Several contributions are devoted to the determinants of migration to Turkey. In the following article, Düvell summarises what is known so far, highlights some shortcomings in the existing data and research gaps and argues that Turkey is going through a migration transition from a net emigration to a net immigration country. This is put into the context of the macro-level determinants of migration and the discrepancies between Turkey and other countries in the region, and also of the legal-political opportunity structures. The migration transition does not imply that emigration has vanished but that more people move into than out of the country. The country follows the path of several other southern EU countries, notably Italy, Spain, Portugal and Greece, who in the 1960s to 1970s were emigration countries but began attracting immigration from the 1980s, and 1990s onwards. Some of this, however, has been reversed again due to the 2008 economic crisis. Özgür et al. analyze another macro-level determinant, the emergence of a new small-scale migration system between Russia and Turkey and Azerbaijan and Turkey which is part of the much larger Eurasian system.5 Others suggest there is another small scale migration system between North and West Africa and Turkey.6 Some such migration systems overlap, notably with the Turkey-EU system, and migrants may slip from one system into the other and then continue their journey. Such systems are rooted in the economic, political and cultural relations of countries, and consist of social migration networks as well as a migration industry, including people smugglers. Turkey’s Africa policy, to give just one example, further facilitates such linkages. These country systems thus not only facilitate the movements of capital, goods or information but also facilitate the movement of people, tourists, businessmen and workers in either direction and are thus as much a result of international relations as a process that deepens such relations. Such systems are cutting across state boundaries, are international but also display transnational elements; they thus shape the relations of states in numerous ways.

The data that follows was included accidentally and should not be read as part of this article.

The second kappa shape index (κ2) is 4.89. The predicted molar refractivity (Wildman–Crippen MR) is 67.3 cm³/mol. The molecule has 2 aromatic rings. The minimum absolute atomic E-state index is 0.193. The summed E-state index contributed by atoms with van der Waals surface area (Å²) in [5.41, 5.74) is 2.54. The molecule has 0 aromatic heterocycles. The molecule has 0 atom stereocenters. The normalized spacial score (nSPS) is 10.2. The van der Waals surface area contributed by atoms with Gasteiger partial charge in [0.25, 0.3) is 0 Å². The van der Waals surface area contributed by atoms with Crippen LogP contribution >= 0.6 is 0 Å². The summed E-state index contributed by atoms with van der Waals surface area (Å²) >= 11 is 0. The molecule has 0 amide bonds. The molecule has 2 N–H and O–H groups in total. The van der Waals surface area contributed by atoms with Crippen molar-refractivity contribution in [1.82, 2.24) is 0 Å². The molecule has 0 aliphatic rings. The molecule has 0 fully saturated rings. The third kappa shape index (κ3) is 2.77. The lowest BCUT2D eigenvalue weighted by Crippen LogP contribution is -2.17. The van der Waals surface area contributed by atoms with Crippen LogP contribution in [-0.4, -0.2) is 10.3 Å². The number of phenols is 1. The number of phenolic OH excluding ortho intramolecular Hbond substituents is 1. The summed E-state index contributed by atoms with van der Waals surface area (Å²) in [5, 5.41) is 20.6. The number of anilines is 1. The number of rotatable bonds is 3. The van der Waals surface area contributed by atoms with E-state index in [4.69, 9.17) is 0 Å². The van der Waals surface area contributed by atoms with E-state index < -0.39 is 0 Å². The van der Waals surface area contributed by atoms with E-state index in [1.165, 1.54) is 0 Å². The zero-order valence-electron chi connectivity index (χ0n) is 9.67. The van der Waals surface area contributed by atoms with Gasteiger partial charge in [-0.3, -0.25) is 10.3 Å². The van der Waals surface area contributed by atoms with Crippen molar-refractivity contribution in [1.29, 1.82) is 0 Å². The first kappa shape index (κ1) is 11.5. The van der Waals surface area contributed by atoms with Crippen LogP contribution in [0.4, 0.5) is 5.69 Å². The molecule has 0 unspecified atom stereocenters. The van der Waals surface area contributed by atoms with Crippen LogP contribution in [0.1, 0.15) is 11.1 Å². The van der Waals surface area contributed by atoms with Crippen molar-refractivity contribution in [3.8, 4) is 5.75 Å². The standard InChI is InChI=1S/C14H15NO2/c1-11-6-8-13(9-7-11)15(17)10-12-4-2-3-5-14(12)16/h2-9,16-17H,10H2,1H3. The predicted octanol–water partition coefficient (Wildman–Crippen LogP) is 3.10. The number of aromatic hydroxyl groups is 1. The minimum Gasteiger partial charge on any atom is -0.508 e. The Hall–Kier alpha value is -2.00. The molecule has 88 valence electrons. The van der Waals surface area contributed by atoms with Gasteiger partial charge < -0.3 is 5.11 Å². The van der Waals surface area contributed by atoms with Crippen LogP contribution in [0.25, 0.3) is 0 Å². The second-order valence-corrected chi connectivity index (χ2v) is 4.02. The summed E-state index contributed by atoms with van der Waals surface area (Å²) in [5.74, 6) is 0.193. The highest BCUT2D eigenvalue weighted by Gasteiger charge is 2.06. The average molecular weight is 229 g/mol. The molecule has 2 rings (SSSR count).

In addition, processes inherent to the international flow of people in a broader sense also trigger immigration. Several contributions, for example Özgür et al. and Balkir and Südaş, demonstrate that non-economic types of human mobility, notably tourism but also retirement migration, contribute to the emergence of new demands for goods and services by these groups which then in turn entail some business and labour migration to satisfy these demands. This seems to be the case of migration to the southern and south Eastern Aegean coastal regions where in the wake of tourism immigration is observed. This also demonstrates that there is some transition from one type of mobility (like tourism) to another (like immigration) or from short-term to long term residence. For instance, in case tourists develop economic aspirations or aspire to stay for longer once they are beyond working age because they are no longer restricted to short holiday visits. This, however, may cause problems if it is not permitted by law or if people do not comply with legal requirements and can be once source of the emergence of an irregular immigrant population.